Apr 28 2004
prev sibling parent reply FlyTox <rox271 hotmail.com> writes:
I have to confess I do not understand what was wrong with the C++ 
syntax. I find it oakward to type "opAddAssign" rather than "+=". 
Eventually the compiler calls opAddAsign when it reaches +=; what is the 
benefit of such a name discrepancy?

Sorry I may not get the point but as far as I understand, this D 
operator replacement achieves exactly the same as C++. Why changing 
things when there is no additional benefit? Just to give D an identity?

Bruno A. Costa wrote:
 Hi all,
 
 Someone has links to examples of operator overloading in D? I read the
 specification, but I was not able to understand it correctly.
 
 I noticed that D doesn't have the operator keyword. I think that this 
 keyword gives more flexibility and power than the simple use of functions
 (opCmp, opEquals etc). IMHO, it should be added in D.
 
 Thanks,
 
 Bruno.

Apr 27 2004
next sibling parent Ant <Ant_member pathlink.com> writes:
In article <c6m4i3$2829$1 digitaldaemon.com>, FlyTox says...
I have to confess I do not understand what was wrong with the C++ 
syntax. I find it oakward to type "opAddAssign" rather than "+=". 
Eventually the compiler calls opAddAsign when it reaches +=; what is the 
benefit of such a name discrepancy?

Sorry I may not get the point but as far as I understand, this D 
operator replacement achieves exactly the same as C++. Why changing 
things when there is no additional benefit? Just to give D an identity?

This was before my time here but I believe that it was discussed on this new group and the consensus was the new version. Maybe you can find the discussions on the group. Why not move this discussion to the new group? Ant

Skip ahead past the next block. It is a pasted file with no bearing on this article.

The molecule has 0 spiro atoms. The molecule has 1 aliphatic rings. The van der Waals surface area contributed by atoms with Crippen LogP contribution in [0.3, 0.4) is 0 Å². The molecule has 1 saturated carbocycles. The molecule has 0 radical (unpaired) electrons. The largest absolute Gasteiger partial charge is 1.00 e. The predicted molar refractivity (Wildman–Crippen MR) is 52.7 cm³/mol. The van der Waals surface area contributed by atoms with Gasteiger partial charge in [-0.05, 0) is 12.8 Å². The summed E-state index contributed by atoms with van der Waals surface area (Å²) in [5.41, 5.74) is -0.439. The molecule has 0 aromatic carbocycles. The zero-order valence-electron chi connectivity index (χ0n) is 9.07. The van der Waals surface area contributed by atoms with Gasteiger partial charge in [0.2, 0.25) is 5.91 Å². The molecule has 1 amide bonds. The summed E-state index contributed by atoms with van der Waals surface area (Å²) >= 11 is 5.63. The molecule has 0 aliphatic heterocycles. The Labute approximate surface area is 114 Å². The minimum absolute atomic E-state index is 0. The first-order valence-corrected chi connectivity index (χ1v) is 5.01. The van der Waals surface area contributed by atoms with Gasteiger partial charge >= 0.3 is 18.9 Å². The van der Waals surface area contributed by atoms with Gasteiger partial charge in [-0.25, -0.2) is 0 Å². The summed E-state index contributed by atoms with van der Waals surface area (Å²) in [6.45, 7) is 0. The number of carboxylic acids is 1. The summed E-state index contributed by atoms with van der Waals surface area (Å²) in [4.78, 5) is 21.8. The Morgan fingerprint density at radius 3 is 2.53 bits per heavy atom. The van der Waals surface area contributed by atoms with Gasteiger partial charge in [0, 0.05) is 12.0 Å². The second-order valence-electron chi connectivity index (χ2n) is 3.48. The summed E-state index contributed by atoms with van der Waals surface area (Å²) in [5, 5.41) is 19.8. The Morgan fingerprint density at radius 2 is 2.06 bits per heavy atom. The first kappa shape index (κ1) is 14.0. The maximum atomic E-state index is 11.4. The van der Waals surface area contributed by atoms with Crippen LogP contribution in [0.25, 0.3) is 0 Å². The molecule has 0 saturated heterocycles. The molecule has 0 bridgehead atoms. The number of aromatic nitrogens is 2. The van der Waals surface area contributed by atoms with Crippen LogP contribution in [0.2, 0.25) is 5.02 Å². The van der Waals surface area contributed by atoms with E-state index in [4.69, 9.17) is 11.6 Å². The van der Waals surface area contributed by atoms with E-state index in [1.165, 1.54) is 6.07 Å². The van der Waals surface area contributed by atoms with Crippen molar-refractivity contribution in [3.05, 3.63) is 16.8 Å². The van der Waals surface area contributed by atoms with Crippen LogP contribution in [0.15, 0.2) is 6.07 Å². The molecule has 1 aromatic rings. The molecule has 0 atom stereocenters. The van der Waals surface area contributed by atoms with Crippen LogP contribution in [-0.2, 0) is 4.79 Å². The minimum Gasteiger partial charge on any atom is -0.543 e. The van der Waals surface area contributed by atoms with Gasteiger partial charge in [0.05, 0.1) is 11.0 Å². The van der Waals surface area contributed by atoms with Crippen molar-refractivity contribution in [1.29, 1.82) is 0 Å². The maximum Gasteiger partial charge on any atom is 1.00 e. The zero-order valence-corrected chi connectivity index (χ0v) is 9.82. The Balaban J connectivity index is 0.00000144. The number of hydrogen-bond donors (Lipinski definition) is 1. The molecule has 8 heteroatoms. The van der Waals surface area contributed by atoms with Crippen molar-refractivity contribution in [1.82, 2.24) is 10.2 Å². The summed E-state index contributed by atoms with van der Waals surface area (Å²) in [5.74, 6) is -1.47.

Apr 27 2004
prev sibling parent reply "Walter" <newshound digitalmars.com> writes:
"FlyTox" <rox271 hotmail.com> wrote in message
news:c6m4i3$2829$1 digitaldaemon.com...
 I have to confess I do not understand what was wrong with the C++
 syntax. I find it oakward to type "opAddAssign" rather than "+=".
 Eventually the compiler calls opAddAsign when it reaches +=; what is the
 benefit of such a name discrepancy?

Consider the ++ operator, and the kludges C++ uses to distinguish pre from post increment.
 Sorry I may not get the point but as far as I understand, this D
 operator replacement achieves exactly the same as C++. Why changing
 things when there is no additional benefit? Just to give D an identity?

There's quite a bit of benefit. For example, a single D function opCmp replaces 8 C++ functions a<b, a<=b, a>b, a>=b, b<a, b<=a, b>a, b>=a. I'd rather write and debug just one.
May 07 2004
parent "Matthew" <matthew.hat stlsoft.dot.org> writes:
"Walter" <newshound digitalmars.com> wrote in message
news:c7fhga$2gs2$1 digitaldaemon.com...
 "FlyTox" <rox271 hotmail.com> wrote in message
 news:c6m4i3$2829$1 digitaldaemon.com...
 I have to confess I do not understand what was wrong with the C++
 syntax. I find it oakward to type "opAddAssign" rather than "+=".
 Eventually the compiler calls opAddAsign when it reaches +=; what is the
 benefit of such a name discrepancy?

Consider the ++ operator, and the kludges C++ uses to distinguish pre from post increment.

Never mind the evil inconsistencies between compilers which either, correctly, fail to compile an expression with one or the other that is not provided by a UDT, and those that simply insert the other. Nasty stuff.
 Sorry I may not get the point but as far as I understand, this D
 operator replacement achieves exactly the same as C++. Why changing
 things when there is no additional benefit? Just to give D an identity?

There's quite a bit of benefit. For example, a single D function opCmp replaces 8 C++ functions a<b, a<=b, a>b, a>=b, b<a, b<=a, b>a, b>=a. I'd rather write and debug just one.

May 07 2004